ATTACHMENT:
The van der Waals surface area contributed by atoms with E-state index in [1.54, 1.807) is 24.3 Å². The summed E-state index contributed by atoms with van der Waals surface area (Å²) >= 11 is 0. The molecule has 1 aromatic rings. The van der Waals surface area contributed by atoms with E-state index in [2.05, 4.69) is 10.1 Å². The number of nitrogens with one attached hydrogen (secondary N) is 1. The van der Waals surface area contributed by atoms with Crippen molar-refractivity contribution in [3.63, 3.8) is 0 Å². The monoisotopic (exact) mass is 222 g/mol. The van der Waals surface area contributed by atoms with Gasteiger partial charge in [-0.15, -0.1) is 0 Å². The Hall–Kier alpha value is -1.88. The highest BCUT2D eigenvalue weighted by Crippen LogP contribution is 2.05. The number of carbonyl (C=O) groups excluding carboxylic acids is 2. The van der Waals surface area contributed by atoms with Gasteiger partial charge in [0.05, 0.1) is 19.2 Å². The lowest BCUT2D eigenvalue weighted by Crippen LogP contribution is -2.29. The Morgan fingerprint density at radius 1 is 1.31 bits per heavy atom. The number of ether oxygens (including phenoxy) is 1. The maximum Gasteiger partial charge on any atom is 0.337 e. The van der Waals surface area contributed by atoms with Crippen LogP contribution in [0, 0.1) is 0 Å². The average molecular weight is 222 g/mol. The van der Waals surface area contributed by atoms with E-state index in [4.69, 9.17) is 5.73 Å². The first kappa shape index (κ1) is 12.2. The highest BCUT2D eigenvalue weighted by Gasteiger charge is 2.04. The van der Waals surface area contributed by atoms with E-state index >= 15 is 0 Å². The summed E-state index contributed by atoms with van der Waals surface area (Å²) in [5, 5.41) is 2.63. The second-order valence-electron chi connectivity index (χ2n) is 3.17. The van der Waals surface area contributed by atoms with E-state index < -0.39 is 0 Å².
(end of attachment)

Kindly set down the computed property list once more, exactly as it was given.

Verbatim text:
The van der Waals surface area contributed by atoms with E-state index in [1.54, 1.807) is 24.3 Å². The summed E-state index contributed by atoms with van der Waals surface area (Å²) >= 11 is 0. The molecule has 1 aromatic rings. The van der Waals surface area contributed by atoms with E-state index in [2.05, 4.69) is 10.1 Å². The number of nitrogens with one attached hydrogen (secondary N) is 1. The van der Waals surface area contributed by atoms with Crippen molar-refractivity contribution in [3.63, 3.8) is 0 Å². The monoisotopic (exact) mass is 222 g/mol. The van der Waals surface area contributed by atoms with Gasteiger partial charge in [-0.15, -0.1) is 0 Å². The Hall–Kier alpha value is -1.88. The highest BCUT2D eigenvalue weighted by Crippen LogP contribution is 2.05. The number of carbonyl (C=O) groups excluding carboxylic acids is 2. The van der Waals surface area contributed by atoms with Gasteiger partial charge in [0.05, 0.1) is 19.2 Å². The lowest BCUT2D eigenvalue weighted by Crippen LogP contribution is -2.29. The Morgan fingerprint density at radius 1 is 1.31 bits per heavy atom. The number of ether oxygens (including phenoxy) is 1. The maximum Gasteiger partial charge on any atom is 0.337 e. The van der Waals surface area contributed by atoms with Crippen LogP contribution in [0, 0.1) is 0 Å². The average molecular weight is 222 g/mol. The van der Waals surface area contributed by atoms with E-state index in [4.69, 9.17) is 5.73 Å². The first kappa shape index (κ1) is 12.2. The highest BCUT2D eigenvalue weighted by Gasteiger charge is 2.04. The van der Waals surface area contributed by atoms with E-state index >= 15 is 0 Å². The summed E-state index contributed by atoms with van der Waals surface area (Å²) in [5, 5.41) is 2.63. The second-order valence-electron chi connectivity index (χ2n) is 3.17. The van der Waals surface area contributed by atoms with E-state index < -0.39 is 0 Å².